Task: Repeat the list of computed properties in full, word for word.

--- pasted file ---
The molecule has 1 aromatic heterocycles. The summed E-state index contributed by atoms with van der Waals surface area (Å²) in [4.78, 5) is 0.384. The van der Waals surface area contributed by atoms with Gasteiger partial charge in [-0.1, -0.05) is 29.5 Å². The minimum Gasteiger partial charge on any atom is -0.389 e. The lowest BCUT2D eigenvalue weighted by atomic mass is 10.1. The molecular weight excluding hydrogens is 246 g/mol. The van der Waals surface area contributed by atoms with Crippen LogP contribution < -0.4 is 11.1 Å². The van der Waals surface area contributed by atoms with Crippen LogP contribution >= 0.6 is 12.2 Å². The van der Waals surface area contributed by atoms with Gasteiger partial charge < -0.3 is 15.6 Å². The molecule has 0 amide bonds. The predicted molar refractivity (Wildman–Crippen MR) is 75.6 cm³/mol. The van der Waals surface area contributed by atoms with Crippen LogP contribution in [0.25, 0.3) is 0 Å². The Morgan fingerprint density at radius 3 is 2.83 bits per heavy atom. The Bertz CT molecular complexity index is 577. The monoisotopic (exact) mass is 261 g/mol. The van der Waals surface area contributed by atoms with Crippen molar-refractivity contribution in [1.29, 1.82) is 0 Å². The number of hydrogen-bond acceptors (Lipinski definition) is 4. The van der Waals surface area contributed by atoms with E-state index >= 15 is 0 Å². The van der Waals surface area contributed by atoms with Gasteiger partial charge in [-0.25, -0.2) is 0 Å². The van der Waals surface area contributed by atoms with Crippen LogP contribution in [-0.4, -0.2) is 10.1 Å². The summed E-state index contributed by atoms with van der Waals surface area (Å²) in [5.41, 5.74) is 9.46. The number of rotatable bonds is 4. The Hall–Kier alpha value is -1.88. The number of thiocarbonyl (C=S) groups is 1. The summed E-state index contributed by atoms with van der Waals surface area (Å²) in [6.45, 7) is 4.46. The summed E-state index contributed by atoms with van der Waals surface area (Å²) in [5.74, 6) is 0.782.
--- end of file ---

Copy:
The molecule has 1 aromatic heterocycles. The summed E-state index contributed by atoms with van der Waals surface area (Å²) in [4.78, 5) is 0.384. The van der Waals surface area contributed by atoms with Gasteiger partial charge in [-0.1, -0.05) is 29.5 Å². The minimum Gasteiger partial charge on any atom is -0.389 e. The lowest BCUT2D eigenvalue weighted by atomic mass is 10.1. The molecular weight excluding hydrogens is 246 g/mol. The van der Waals surface area contributed by atoms with Crippen LogP contribution < -0.4 is 11.1 Å². The van der Waals surface area contributed by atoms with Crippen LogP contribution >= 0.6 is 12.2 Å². The van der Waals surface area contributed by atoms with Gasteiger partial charge < -0.3 is 15.6 Å². The molecule has 0 amide bonds. The predicted molar refractivity (Wildman–Crippen MR) is 75.6 cm³/mol. The van der Waals surface area contributed by atoms with Crippen LogP contribution in [0.25, 0.3) is 0 Å². The Morgan fingerprint density at radius 3 is 2.83 bits per heavy atom. The Bertz CT molecular complexity index is 577. The monoisotopic (exact) mass is 261 g/mol. The van der Waals surface area contributed by atoms with Crippen molar-refractivity contribution in [1.29, 1.82) is 0 Å². The number of hydrogen-bond acceptors (Lipinski definition) is 4. The van der Waals surface area contributed by atoms with E-state index >= 15 is 0 Å². The van der Waals surface area contributed by atoms with Gasteiger partial charge in [-0.25, -0.2) is 0 Å². The van der Waals surface area contributed by atoms with Crippen LogP contribution in [-0.4, -0.2) is 10.1 Å². The summed E-state index contributed by atoms with van der Waals surface area (Å²) in [5.41, 5.74) is 9.46. The number of rotatable bonds is 4. The Hall–Kier alpha value is -1.88. The number of thiocarbonyl (C=S) groups is 1. The summed E-state index contributed by atoms with van der Waals surface area (Å²) in [6.45, 7) is 4.46. The summed E-state index contributed by atoms with van der Waals surface area (Å²) in [5.74, 6) is 0.782.